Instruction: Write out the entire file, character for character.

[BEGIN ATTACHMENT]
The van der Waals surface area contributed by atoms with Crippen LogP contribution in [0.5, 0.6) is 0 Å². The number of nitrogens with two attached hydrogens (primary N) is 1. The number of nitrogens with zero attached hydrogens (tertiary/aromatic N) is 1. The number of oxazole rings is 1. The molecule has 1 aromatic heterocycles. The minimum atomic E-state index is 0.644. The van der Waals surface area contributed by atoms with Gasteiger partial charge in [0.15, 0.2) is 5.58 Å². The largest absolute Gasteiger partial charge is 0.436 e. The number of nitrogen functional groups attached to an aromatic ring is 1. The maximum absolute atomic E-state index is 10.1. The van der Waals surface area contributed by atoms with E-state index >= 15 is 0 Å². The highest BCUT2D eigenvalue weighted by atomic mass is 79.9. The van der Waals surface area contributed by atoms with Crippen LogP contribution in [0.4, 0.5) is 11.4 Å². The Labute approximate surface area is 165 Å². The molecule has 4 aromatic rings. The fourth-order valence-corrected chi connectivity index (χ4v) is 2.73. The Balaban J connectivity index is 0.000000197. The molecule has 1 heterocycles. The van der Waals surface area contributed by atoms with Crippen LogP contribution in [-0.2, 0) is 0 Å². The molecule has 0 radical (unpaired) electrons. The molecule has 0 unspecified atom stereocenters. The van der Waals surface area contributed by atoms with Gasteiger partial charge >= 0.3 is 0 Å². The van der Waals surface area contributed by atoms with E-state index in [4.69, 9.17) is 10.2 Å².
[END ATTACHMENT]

The van der Waals surface area contributed by atoms with Crippen LogP contribution in [0.5, 0.6) is 0 Å². The number of nitrogens with two attached hydrogens (primary N) is 1. The number of nitrogens with zero attached hydrogens (tertiary/aromatic N) is 1. The number of oxazole rings is 1. The molecule has 1 aromatic heterocycles. The minimum atomic E-state index is 0.644. The van der Waals surface area contributed by atoms with Gasteiger partial charge in [0.15, 0.2) is 5.58 Å². The largest absolute Gasteiger partial charge is 0.436 e. The number of nitrogen functional groups attached to an aromatic ring is 1. The maximum absolute atomic E-state index is 10.1. The van der Waals surface area contributed by atoms with E-state index >= 15 is 0 Å². The highest BCUT2D eigenvalue weighted by atomic mass is 79.9. The van der Waals surface area contributed by atoms with Crippen LogP contribution in [0.4, 0.5) is 11.4 Å². The Labute approximate surface area is 165 Å². The molecule has 4 aromatic rings. The fourth-order valence-corrected chi connectivity index (χ4v) is 2.73. The Balaban J connectivity index is 0.000000197. The molecule has 1 heterocycles. The van der Waals surface area contributed by atoms with Crippen LogP contribution in [-0.2, 0) is 0 Å². The molecule has 0 radical (unpaired) electrons. The molecule has 0 unspecified atom stereocenters. The van der Waals surface area contributed by atoms with Gasteiger partial charge >= 0.3 is 0 Å². The van der Waals surface area contributed by atoms with E-state index in [4.69, 9.17) is 10.2 Å².